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Ann N Y Acad Sci. 2007 Mar;1099:383-95.

NCX and NCKX operation in ischemic neurons.

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1
Department of Psychiatry, The Psychiatric Institute, 1601 W. Taylor St., Room 334W, Chicago, IL 60612, USA. Lkiedr@psych.uic.edu

Abstract

Within the first 2 min of global brain ischemia, extracellular [K+] ([K+]o) increases above 60 mM and [Na+](o) drops to about 50 mM, indicating a massive K+ efflux and Na+ influx, a phenomenon known as anoxic depolarization (AD). Similar ionic shifts take place during repetitive peri-infarct depolarizations (PID) in the area penumbra in focal brain ischemia. The size of ischemic infarct is determined by the duration of AD and PID. However, the mechanism of cytosolic [Ca2+] ([Ca2+]c) elevation during AD or PID is poorly understood. Our data show that the exposure of cultured rat hippocampal CA1 neurons to AD-like conditions promptly elevates [Ca2+]c to about 30 microM. These high [Ca2+]c elevations depend on external Ca2+ and can be prevented by removing Na+ or by simultaneously inhibiting NMDA and AMPA/kainate receptors. These data indicate that [Ca2+]c elevations during AD result from Na+ influx via either NMDA or AMPA/kainate channels. The mechanism of the Na-dependent [Ca2+]c elevations may involve a reversal of plasmalemmal Na+/Ca2+ (NCX) and/or Na+/Ca2+ + K+ (NCKX) exchangers. KB-R7943, an NCX inhibitor, suppresses a fraction of the Na-dependent Ca2+ influx during AD. Therefore, Ca2+ influx via NCX and a KB-R7943-resistant pathway (possibly NCKX) is involved. Inhibition of the Na-dependent Ca2+ influx is likely to decrease ischemic brain damage. No drugs are known that are able to inhibit the KB-R7943-resistant component of Na-dependent Ca2+ influx during AD. The present data encourage development of such agents as potential therapeutic means to limit ischemic brain damage after stroke or heart attack.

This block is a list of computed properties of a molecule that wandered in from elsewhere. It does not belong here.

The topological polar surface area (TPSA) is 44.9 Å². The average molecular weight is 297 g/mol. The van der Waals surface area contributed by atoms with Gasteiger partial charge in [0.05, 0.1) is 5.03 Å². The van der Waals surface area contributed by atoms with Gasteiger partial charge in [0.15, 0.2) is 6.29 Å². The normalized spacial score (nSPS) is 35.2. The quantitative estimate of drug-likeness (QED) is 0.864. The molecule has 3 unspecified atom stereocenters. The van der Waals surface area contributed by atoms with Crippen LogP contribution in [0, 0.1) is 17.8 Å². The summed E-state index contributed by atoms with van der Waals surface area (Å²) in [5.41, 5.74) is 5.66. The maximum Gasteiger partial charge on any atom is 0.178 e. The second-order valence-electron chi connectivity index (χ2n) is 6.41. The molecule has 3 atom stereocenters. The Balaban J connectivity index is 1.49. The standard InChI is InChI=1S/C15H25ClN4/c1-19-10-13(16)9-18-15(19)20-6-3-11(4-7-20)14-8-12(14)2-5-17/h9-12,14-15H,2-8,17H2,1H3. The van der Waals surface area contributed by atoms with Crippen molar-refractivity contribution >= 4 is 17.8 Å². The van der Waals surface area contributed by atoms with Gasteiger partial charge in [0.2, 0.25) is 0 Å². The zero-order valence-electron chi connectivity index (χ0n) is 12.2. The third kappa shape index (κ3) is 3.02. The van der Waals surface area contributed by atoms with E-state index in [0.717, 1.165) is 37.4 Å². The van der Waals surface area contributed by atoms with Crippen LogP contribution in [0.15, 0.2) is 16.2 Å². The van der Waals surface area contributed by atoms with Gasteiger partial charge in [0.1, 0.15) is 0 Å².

PMID:
17446479
DOI:
10.1196/annals.1387.035
[Indexed for MEDLINE]
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